Hosting SIFF is particularly meaningful for the College as Shoreline students and faculty have a longstanding connection to the festival. Shoreline film program alumnus Nick Terry premiered his feature Finding October at the festival in 2016, while students in the film program’s Production II class premiered their short, REFRACTION, the year prior. Also in 2015, film department chair Tony Doupé and associate faculty Lorraine Montez premiered their feature horror film The Hollow One. In 2014, staff and students contributed work to almost 20 films shown at SIFF and its adjacent festival, STIFF.

In addition to exposure to the level of filmmaking that SIFF attracts, students also benefit from the festival’s program of connecting filmmakers to classrooms. Throughout the duration of the festival, SIFF filmmakers including directors, screenwriters, and actors will visit with students across disciplines to provide real-world industry insight to Shoreline’s budding filmmakers and artists.

With a newly upgraded theater system, including Digital 4K cinema projection and 7.1 Dolby Surround Sound, Shoreline’s theater is an ideal venue for showcasing SIFF films, particularly the stunning underwater sequences of Shoreline’s opening night film, The Odyssey.

Starring Lambert Wilson (Of Gods and Men) as Jacques-Yves Cousteau, The Odyssey is an epic biopic taking a deep dive into the adventures and home life of the legendary explorer and conservationist. Also starring Audrey Tautou (Amelie) as Cousteau’s wife and directed by Jerome Salle, this meticulously researched film is sure to delight viewers with its spectacular glimpse into both the story behind the iconic oceanographer as well as the leviathans of the deep.

Movie-goers are invited to attend the Foundation’s Opening Night party on Fri., May 26, 6:00-7:30 p.m. to enjoy wine tasting, hors d’oeuvres, and a meet and greet prior to the screening of The Odyssey. Opening night tickets are $50 and proceeds will go to scholarships for digital filmmaking and performing arts students. Tickets for the Foundation event can be purchased at or by calling 206-546-4755. Tickets for single film screenings are $14 each.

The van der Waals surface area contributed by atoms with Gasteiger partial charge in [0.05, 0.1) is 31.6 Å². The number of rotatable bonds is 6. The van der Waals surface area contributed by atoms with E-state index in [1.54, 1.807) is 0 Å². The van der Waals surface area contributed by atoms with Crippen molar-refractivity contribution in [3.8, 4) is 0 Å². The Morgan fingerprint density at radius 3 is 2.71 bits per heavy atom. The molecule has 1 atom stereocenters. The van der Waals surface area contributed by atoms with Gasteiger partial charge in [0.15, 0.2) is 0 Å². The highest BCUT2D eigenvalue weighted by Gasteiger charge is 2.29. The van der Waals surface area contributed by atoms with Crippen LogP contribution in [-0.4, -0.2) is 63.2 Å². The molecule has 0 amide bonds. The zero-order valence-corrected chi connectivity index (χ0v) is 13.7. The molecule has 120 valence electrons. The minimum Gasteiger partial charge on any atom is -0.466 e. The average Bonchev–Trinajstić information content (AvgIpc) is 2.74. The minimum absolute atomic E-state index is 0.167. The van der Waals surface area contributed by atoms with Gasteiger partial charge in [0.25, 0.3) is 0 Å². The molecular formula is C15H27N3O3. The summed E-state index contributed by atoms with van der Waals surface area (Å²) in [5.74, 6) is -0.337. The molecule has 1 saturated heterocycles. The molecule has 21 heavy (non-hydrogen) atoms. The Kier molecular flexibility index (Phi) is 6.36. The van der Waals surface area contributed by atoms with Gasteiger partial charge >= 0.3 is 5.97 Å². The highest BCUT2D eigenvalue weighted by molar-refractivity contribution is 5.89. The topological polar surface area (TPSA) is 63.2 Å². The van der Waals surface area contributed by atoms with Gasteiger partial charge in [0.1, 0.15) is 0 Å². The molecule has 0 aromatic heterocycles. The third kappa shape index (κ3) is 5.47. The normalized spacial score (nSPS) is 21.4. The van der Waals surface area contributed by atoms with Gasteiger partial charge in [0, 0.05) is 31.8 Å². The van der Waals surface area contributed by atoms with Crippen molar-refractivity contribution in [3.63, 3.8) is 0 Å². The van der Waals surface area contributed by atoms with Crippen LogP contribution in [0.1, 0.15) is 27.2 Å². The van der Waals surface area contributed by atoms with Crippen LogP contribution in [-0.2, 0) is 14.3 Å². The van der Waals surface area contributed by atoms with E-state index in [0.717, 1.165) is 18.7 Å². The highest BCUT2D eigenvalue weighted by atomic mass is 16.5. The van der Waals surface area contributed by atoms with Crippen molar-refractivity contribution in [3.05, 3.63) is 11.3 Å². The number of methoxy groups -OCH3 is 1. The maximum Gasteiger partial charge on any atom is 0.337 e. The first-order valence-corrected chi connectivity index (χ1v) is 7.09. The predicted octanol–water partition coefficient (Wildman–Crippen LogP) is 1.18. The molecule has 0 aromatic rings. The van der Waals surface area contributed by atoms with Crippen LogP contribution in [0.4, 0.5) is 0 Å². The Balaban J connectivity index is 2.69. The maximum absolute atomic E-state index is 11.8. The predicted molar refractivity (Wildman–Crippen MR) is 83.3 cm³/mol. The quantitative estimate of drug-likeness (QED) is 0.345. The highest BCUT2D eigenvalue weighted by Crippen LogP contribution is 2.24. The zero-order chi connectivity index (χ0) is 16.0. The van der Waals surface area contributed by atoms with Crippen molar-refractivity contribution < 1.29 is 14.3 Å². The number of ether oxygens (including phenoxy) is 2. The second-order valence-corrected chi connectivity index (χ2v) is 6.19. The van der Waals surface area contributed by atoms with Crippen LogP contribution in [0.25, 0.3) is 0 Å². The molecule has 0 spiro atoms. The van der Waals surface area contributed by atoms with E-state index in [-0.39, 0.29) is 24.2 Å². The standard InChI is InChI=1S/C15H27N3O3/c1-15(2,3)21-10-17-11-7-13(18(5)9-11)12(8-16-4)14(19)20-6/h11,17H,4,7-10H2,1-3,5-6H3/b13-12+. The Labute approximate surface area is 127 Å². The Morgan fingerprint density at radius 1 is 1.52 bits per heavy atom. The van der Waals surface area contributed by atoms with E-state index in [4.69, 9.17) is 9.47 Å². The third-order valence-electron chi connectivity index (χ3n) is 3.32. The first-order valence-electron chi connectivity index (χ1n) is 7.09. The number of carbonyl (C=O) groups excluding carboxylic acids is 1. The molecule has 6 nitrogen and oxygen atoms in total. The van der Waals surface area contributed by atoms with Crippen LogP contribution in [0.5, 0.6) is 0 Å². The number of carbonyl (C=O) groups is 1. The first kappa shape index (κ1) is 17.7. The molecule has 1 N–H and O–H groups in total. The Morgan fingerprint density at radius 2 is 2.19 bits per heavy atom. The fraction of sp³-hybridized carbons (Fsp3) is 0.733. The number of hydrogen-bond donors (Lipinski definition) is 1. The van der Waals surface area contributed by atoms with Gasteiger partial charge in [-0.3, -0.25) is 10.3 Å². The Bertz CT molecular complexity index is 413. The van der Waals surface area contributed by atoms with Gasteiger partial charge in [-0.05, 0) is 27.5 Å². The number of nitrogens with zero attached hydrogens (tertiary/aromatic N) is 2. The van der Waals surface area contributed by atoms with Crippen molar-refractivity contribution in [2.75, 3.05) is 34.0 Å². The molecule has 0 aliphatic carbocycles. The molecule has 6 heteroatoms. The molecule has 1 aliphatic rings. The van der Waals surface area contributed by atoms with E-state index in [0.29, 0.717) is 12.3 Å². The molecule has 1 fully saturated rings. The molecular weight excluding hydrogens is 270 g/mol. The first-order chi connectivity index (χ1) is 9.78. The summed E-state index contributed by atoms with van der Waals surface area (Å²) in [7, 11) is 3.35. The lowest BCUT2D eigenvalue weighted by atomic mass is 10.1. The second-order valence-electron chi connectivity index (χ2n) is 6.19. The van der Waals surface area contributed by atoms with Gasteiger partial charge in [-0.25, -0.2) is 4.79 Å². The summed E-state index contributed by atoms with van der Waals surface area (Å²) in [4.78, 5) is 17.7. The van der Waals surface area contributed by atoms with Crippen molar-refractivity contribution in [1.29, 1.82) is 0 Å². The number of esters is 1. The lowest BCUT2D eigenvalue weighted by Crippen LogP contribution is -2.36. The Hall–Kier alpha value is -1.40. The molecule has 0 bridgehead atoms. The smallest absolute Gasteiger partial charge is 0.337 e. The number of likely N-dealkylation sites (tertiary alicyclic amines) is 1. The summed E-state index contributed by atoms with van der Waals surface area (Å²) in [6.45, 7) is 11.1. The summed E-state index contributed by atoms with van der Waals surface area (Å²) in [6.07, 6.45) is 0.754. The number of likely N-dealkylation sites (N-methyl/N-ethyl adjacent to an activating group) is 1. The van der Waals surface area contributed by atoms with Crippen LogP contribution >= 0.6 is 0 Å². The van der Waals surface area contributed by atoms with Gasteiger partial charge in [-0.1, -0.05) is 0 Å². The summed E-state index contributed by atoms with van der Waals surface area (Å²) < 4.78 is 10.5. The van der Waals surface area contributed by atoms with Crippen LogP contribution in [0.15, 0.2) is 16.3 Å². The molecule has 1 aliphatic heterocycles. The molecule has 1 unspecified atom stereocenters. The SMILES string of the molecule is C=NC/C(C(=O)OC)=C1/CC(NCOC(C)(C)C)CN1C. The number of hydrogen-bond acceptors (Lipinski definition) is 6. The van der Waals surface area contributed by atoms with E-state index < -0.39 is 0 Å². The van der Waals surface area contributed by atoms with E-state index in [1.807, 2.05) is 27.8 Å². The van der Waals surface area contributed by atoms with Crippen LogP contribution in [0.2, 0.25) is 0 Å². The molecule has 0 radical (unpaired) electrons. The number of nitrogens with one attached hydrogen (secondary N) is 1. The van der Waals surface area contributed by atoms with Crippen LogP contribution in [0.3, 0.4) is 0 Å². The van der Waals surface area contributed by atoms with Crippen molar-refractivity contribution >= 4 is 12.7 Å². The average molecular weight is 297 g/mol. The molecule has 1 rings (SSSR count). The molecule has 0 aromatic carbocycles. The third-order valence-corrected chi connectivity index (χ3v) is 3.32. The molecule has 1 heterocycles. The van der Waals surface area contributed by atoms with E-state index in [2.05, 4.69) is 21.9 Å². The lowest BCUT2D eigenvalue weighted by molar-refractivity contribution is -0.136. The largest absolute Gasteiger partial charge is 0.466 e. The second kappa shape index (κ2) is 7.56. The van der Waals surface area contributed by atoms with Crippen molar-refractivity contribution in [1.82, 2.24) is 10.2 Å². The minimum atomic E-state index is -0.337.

View the full schedule of SIFF films at Shoreline online.

]]> 0 2363
Multicultural job fair connects employers with workers with diverse backgrounds and skills Mon, 08 May 2017 17:03:36 +0000

175 participants in the 2016 Multicultural Job Fair connected to employers.

On May 11, 2017 over 20 area employers will attend the Multicultural Job Fair on Shoreline’s campus looking to connect with potential employees with a diversity of skillsets.

This is the second year that Shoreline, in partnership with Worksource, has hosted the fair. Over 175 job seekers connected to employers at the 2016 event.

“It’s really a fantastic opportunity for workers of diverse backgrounds to meet face to face with employers who value diversity and want to hire people who have multiple language skills,” said Tiffany Lamoreaux, a Career Navigator in Shoreline’s Workforce Education program.

The job fair, which is free and open to the public, particularly benefits Shoreline’s English Language Learner (ELL) students, who may not otherwise have a chance to meet employers in a low-stakes setting.

“So many jobs are only available to apply to online these days,” said Lamoreaux, “so getting face time with a recruiter gives attendees an advantage other applicants may not have. It’s also helpful that the employers expect that the majority of job seekers in attendance are students and learners, so it’s a good chance for students to practice their ‘elevator pitch’ while getting insight into a particular company’s culture they can only get by talking with someone face to face.”

In addition to connecting employers with talent, the fair has plenty to offer traditional job seekers. Stations will offer mock interview practice, resume reviews, and more. An internet station will also be available for job seekers to utilize to submit resumes on the spot.